An affecting tale showing that you can go back home again.

THE LAST SEASON

A FATHER, A SON, AND A LIFETIME OF COLLEGE FOOTBALL

A meditative memoir of a son, 60, and father, 95, bonding over college football.

As a strategist for the 2012 Mitt Romney campaign, veteran political consultant Stevens (The Big Enchilada: Campaign Adventures with the Cockeyed Optimists from Texas Who Won the Biggest Prize in Politics, 2001, etc.) felt so devastated by Romney’s loss that he had no idea what he might do next. “When was the last time I’d been really happy?” he asked himself. “What was it I really cared about in life?” Family and football, it turns out, would provide the key, allowing the man for whom the fall had become campaign season to revisit the boyhood when Saturday games with his father had been the highlights of his life. The result is an elliptical, evocative narrative that has ambitions beyond his scope, as the author’s accounts of the actual games with his spry and beloved father are just signposts in his story. It’s when he digs deeper into memory—about the civil rights clashes when he was coming of age with Ole Miss football and how his parents provided such a sterling example for racial equality—that this book about Saturdays with Dad is more than another stop-and-smell-the-roses, Tuesdays with Morrie–esque heart-tugger. Stevens explores his “complicated relationship with my Mississippi identity” and his ambivalence toward the racial privilege that allowed him to achieve his ambitions and toward those whose identity in the North was that of “ ‘professional southerners,’ those living in New York who tried to define themselves by some pretense that they came from a more genteel and cultured world.” What has remained undiminished is his love for football, for his father (and his mother, even with her Barack Obama bumper sticker), and for the time they have left together to enjoy the Ole Miss football experience that defined his boyhood.

An affecting tale showing that you can go back home again.

Pub Date: Sept. 18, 2015

ISBN: 978-0-385-35302-1

Page Count: 224

Publisher: Knopf

Review Posted Online: June 3, 2015

Kirkus Reviews Issue: June 15, 2015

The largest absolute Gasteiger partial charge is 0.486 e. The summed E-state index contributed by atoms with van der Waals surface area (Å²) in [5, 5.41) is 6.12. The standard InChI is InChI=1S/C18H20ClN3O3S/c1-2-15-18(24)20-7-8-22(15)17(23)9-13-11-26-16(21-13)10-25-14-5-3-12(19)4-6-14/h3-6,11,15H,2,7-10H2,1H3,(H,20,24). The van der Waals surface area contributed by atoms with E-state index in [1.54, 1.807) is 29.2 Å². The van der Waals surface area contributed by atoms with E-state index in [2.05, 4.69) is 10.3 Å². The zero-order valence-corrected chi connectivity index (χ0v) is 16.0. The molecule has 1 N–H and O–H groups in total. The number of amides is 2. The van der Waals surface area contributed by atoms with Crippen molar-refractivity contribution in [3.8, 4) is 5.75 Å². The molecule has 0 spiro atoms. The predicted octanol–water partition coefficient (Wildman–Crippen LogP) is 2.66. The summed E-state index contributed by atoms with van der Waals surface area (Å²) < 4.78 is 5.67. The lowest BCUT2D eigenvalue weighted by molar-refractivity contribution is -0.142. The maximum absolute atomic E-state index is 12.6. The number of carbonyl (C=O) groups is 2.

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If the authors are serious, this is a silly, distasteful book. If they are not, it’s a brilliant satire.

THE 48 LAWS OF POWER

The authors have created a sort of anti-Book of Virtues in this encyclopedic compendium of the ways and means of power.

Everyone wants power and everyone is in a constant duplicitous game to gain more power at the expense of others, according to Greene, a screenwriter and former editor at Esquire (Elffers, a book packager, designed the volume, with its attractive marginalia). We live today as courtiers once did in royal courts: we must appear civil while attempting to crush all those around us. This power game can be played well or poorly, and in these 48 laws culled from the history and wisdom of the world’s greatest power players are the rules that must be followed to win. These laws boil down to being as ruthless, selfish, manipulative, and deceitful as possible. Each law, however, gets its own chapter: “Conceal Your Intentions,” “Always Say Less Than Necessary,” “Pose as a Friend, Work as a Spy,” and so on. Each chapter is conveniently broken down into sections on what happened to those who transgressed or observed the particular law, the key elements in this law, and ways to defensively reverse this law when it’s used against you. Quotations in the margins amplify the lesson being taught. While compelling in the way an auto accident might be, the book is simply nonsense. Rules often contradict each other. We are told, for instance, to “be conspicuous at all cost,” then told to “behave like others.” More seriously, Greene never really defines “power,” and he merely asserts, rather than offers evidence for, the Hobbesian world of all against all in which he insists we live. The world may be like this at times, but often it isn’t. To ask why this is so would be a far more useful project.

If the authors are serious, this is a silly, distasteful book. If they are not, it’s a brilliant satire.

Pub Date: Sept. 1, 1998

ISBN: 0-670-88146-5

Page Count: 430

Publisher: Viking

Review Posted Online: May 20, 2010

Kirkus Reviews Issue: July 15, 1998

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The author's youthfulness helps to assure the inevitable comparison with the Anne Frank diary although over and above the...

NIGHT

Elie Wiesel spent his early years in a small Transylvanian town as one of four children. 

He was the only one of the family to survive what Francois Maurois, in his introduction, calls the "human holocaust" of the persecution of the Jews, which began with the restrictions, the singularization of the yellow star, the enclosure within the ghetto, and went on to the mass deportations to the ovens of Auschwitz and Buchenwald. There are unforgettable and horrifying scenes here in this spare and sombre memoir of this experience of the hanging of a child, of his first farewell with his father who leaves him an inheritance of a knife and a spoon, and of his last goodbye at Buchenwald his father's corpse is already cold let alone the long months of survival under unconscionable conditions. 

The author's youthfulness helps to assure the inevitable comparison with the Anne Frank diary although over and above the sphere of suffering shared, and in this case extended to the death march itself, there is no spiritual or emotional legacy here to offset any reader reluctance.

Pub Date: Jan. 16, 2006

ISBN: 0374500010

Page Count: 120

Publisher: Hill & Wang

Review Posted Online: Oct. 7, 2011

Kirkus Reviews Issue: Jan. 15, 2006

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